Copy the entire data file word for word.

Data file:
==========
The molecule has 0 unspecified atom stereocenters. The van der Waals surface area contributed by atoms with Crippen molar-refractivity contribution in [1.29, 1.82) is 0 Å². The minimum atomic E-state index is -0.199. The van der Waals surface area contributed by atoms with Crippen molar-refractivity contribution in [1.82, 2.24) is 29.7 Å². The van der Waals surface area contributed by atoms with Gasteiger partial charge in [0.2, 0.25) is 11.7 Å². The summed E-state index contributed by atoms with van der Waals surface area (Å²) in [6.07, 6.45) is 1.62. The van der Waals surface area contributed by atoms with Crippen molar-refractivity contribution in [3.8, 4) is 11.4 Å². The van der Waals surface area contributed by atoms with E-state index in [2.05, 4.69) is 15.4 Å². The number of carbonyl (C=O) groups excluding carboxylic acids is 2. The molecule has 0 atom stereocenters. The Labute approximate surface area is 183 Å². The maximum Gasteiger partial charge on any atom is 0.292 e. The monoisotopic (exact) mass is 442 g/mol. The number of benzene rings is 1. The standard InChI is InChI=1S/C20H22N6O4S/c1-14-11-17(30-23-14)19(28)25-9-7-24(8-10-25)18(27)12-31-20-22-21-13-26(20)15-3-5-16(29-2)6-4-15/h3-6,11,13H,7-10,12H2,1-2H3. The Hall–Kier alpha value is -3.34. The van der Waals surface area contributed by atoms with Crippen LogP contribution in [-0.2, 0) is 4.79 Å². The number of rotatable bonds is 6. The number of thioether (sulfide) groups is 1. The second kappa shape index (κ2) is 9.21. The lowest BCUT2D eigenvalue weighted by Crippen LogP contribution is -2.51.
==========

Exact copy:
The molecule has 0 unspecified atom stereocenters. The van der Waals surface area contributed by atoms with Crippen molar-refractivity contribution in [1.29, 1.82) is 0 Å². The minimum atomic E-state index is -0.199. The van der Waals surface area contributed by atoms with Crippen molar-refractivity contribution in [1.82, 2.24) is 29.7 Å². The van der Waals surface area contributed by atoms with Gasteiger partial charge in [0.2, 0.25) is 11.7 Å². The summed E-state index contributed by atoms with van der Waals surface area (Å²) in [6.07, 6.45) is 1.62. The van der Waals surface area contributed by atoms with Crippen molar-refractivity contribution in [3.8, 4) is 11.4 Å². The van der Waals surface area contributed by atoms with E-state index in [2.05, 4.69) is 15.4 Å². The number of carbonyl (C=O) groups excluding carboxylic acids is 2. The molecule has 0 atom stereocenters. The Labute approximate surface area is 183 Å². The maximum Gasteiger partial charge on any atom is 0.292 e. The monoisotopic (exact) mass is 442 g/mol. The number of benzene rings is 1. The standard InChI is InChI=1S/C20H22N6O4S/c1-14-11-17(30-23-14)19(28)25-9-7-24(8-10-25)18(27)12-31-20-22-21-13-26(20)15-3-5-16(29-2)6-4-15/h3-6,11,13H,7-10,12H2,1-2H3. The Hall–Kier alpha value is -3.34. The van der Waals surface area contributed by atoms with Crippen LogP contribution in [-0.2, 0) is 4.79 Å². The number of rotatable bonds is 6. The number of thioether (sulfide) groups is 1. The second kappa shape index (κ2) is 9.21. The lowest BCUT2D eigenvalue weighted by Crippen LogP contribution is -2.51.